As I’ve said on Twitter, put me in front of a crowd and tell me to talk about A) my book, B) challenging gender roles in middle grade fiction, or C) castles, swords, and anything medieval (especially medieval Scotland)—or all three—and this quiet writerly type will become a presenter.

On March 14, I gave my first bookstore talk at Print: A Bookstore, a fabulous indie in Portland, Maine. The audience was warm and friendly, and I loved their questions and chatting with them as I was signing. One girl asked me if I had any advice about writing for young people. I was asked that at my school talk the next day too. And my advice for both was this: Write what you care most about; read a lot, including outside your preferred genre; and keep a notebook, and take down every idea that comes to you. I hope I helped to inspire young writers; being a writer meant a lot to me when I was their age.

Luckily, our second major snowstorm in that many weeks petered out in the morning, so the roads were clear and this event could go on, and at last I could share my sword and castle and book cookies!

And note that the sword cookies are of Borawyn! She replicated that distinctive pommel so beautifully! Photo: Michael Magras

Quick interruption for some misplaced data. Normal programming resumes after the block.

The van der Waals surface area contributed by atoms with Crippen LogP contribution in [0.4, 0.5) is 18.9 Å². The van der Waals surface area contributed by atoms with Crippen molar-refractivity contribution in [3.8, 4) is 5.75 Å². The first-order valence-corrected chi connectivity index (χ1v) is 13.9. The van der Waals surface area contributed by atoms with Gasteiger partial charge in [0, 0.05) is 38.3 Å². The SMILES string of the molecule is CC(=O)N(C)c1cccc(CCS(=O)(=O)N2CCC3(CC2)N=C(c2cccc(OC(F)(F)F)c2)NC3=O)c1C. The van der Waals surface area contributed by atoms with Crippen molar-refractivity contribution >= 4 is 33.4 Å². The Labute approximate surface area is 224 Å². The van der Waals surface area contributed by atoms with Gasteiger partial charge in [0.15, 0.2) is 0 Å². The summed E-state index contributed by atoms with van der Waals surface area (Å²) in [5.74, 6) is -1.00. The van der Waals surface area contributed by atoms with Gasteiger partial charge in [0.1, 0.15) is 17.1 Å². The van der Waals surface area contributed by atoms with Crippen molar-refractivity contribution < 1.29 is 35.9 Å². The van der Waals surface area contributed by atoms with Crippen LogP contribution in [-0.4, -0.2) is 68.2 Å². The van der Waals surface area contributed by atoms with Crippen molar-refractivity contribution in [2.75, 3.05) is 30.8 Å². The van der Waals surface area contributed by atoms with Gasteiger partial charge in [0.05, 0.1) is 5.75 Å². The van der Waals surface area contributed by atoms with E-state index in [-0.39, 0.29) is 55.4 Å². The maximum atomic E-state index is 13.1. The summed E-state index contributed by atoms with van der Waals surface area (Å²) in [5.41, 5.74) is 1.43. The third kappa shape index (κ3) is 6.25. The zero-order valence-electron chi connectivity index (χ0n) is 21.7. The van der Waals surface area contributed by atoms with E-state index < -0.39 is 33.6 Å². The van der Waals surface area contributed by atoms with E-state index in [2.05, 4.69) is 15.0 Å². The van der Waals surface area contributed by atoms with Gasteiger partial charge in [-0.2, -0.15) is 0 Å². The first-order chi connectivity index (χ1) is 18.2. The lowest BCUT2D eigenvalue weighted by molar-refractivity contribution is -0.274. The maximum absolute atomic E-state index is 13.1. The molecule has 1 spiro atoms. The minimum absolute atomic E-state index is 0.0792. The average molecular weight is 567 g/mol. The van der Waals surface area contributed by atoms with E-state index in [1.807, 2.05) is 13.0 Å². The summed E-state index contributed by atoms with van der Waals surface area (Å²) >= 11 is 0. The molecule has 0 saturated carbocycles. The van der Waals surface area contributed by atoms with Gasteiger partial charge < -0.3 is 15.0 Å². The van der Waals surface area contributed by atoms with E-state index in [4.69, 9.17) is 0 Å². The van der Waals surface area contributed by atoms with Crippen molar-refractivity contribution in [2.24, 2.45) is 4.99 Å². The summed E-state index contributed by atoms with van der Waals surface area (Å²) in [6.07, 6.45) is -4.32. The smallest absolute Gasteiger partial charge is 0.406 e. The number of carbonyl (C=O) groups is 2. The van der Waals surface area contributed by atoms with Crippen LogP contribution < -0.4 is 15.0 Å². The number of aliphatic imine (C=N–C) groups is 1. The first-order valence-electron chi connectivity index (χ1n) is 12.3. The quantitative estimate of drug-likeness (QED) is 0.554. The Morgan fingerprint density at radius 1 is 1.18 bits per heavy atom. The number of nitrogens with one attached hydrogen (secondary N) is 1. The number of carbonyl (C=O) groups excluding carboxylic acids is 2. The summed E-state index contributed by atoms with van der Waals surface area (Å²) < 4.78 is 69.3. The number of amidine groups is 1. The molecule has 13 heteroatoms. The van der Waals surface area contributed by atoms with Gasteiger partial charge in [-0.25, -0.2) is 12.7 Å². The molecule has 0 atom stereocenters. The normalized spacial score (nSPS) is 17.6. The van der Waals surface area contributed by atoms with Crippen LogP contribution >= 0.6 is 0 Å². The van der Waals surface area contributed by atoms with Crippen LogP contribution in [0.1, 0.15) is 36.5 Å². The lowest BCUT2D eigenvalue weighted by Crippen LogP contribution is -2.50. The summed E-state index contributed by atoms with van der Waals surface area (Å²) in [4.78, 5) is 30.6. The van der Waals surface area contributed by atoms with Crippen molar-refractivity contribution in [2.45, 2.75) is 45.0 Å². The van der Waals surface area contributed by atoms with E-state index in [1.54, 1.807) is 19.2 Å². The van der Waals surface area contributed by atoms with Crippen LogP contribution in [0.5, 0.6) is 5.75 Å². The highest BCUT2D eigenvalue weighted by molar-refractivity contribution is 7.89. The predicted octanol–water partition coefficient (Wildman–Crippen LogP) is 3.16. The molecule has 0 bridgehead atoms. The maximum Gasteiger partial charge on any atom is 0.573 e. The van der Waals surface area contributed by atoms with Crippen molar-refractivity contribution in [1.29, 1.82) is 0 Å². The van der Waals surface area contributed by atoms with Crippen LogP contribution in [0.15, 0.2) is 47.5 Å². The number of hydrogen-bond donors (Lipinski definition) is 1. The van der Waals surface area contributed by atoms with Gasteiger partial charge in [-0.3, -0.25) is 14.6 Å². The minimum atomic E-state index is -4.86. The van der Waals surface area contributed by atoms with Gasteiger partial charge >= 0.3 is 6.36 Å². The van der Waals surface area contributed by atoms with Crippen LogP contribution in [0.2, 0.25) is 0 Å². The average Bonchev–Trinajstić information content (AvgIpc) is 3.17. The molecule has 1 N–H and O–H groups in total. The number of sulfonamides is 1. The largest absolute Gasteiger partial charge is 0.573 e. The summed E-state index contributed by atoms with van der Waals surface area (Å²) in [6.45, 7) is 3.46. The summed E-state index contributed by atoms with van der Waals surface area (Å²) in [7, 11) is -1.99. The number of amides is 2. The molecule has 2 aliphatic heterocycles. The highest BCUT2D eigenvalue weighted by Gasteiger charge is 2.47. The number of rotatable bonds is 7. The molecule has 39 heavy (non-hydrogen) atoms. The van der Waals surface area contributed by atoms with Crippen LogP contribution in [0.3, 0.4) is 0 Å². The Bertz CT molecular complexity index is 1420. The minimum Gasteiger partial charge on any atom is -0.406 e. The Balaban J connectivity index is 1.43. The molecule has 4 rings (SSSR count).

My launch party the previous week had been cancelled due to the threat of snow, and these fancy butter cookies from Pretty Crumbs had been intended for it. Fortunately, butter cookies freeze beautifully, and I was able to save them for this event. (They were as delicious as they are gorgeous.)

Thanks to everyone who came! It was great to see you all.

What a pretty stack! Photo: Michael Magras

A Launch Party Surprise

If you follow me social media, you’ve probably heard that the threat of snow cancelled my launch party. (That’s part of living in Maine; we get one last burst of winter in March just about every year.) I have another appearance in Portland the following week, so I’m turning that into my launch party. But it was very disappointing to have the original one cancelled. Being the obsessive planner I am, I’d planned it for months as a celebration not just for me but for my community, and there were many surprises on hand for my beloved local audience.